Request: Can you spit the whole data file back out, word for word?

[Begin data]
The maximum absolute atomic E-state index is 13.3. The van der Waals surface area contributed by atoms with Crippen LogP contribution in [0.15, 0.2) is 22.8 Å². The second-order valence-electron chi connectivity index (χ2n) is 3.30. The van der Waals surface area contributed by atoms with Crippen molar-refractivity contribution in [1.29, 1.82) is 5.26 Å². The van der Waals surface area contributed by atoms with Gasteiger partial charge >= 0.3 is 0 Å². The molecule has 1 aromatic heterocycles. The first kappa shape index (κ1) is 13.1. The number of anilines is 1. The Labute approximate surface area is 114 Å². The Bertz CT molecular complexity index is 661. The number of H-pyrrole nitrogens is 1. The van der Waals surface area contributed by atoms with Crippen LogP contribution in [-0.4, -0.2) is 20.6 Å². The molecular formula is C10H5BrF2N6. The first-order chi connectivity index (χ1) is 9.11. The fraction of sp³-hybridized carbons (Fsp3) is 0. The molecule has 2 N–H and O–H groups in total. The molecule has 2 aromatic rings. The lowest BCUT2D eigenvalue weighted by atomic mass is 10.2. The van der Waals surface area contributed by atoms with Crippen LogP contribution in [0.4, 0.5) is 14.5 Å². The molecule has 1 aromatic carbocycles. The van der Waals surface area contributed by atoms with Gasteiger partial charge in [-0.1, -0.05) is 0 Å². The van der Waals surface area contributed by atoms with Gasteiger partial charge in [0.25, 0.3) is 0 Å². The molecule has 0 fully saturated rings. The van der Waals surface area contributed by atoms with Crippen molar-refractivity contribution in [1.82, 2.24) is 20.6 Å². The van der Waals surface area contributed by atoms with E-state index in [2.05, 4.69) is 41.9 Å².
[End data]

The maximum absolute atomic E-state index is 13.3. The van der Waals surface area contributed by atoms with Crippen LogP contribution in [0.15, 0.2) is 22.8 Å². The second-order valence-electron chi connectivity index (χ2n) is 3.30. The van der Waals surface area contributed by atoms with Crippen molar-refractivity contribution in [1.29, 1.82) is 5.26 Å². The van der Waals surface area contributed by atoms with Gasteiger partial charge >= 0.3 is 0 Å². The molecule has 1 aromatic heterocycles. The first kappa shape index (κ1) is 13.1. The number of anilines is 1. The Labute approximate surface area is 114 Å². The Bertz CT molecular complexity index is 661. The number of H-pyrrole nitrogens is 1. The van der Waals surface area contributed by atoms with Crippen LogP contribution in [-0.4, -0.2) is 20.6 Å². The molecular formula is C10H5BrF2N6. The first-order chi connectivity index (χ1) is 9.11. The fraction of sp³-hybridized carbons (Fsp3) is 0. The molecule has 2 N–H and O–H groups in total. The molecule has 2 aromatic rings. The lowest BCUT2D eigenvalue weighted by atomic mass is 10.2. The van der Waals surface area contributed by atoms with Crippen LogP contribution in [0.4, 0.5) is 14.5 Å². The molecule has 1 aromatic carbocycles. The van der Waals surface area contributed by atoms with Gasteiger partial charge in [-0.1, -0.05) is 0 Å². The van der Waals surface area contributed by atoms with Gasteiger partial charge in [0.25, 0.3) is 0 Å². The molecule has 0 fully saturated rings. The van der Waals surface area contributed by atoms with Crippen molar-refractivity contribution in [1.82, 2.24) is 20.6 Å². The van der Waals surface area contributed by atoms with E-state index in [2.05, 4.69) is 41.9 Å².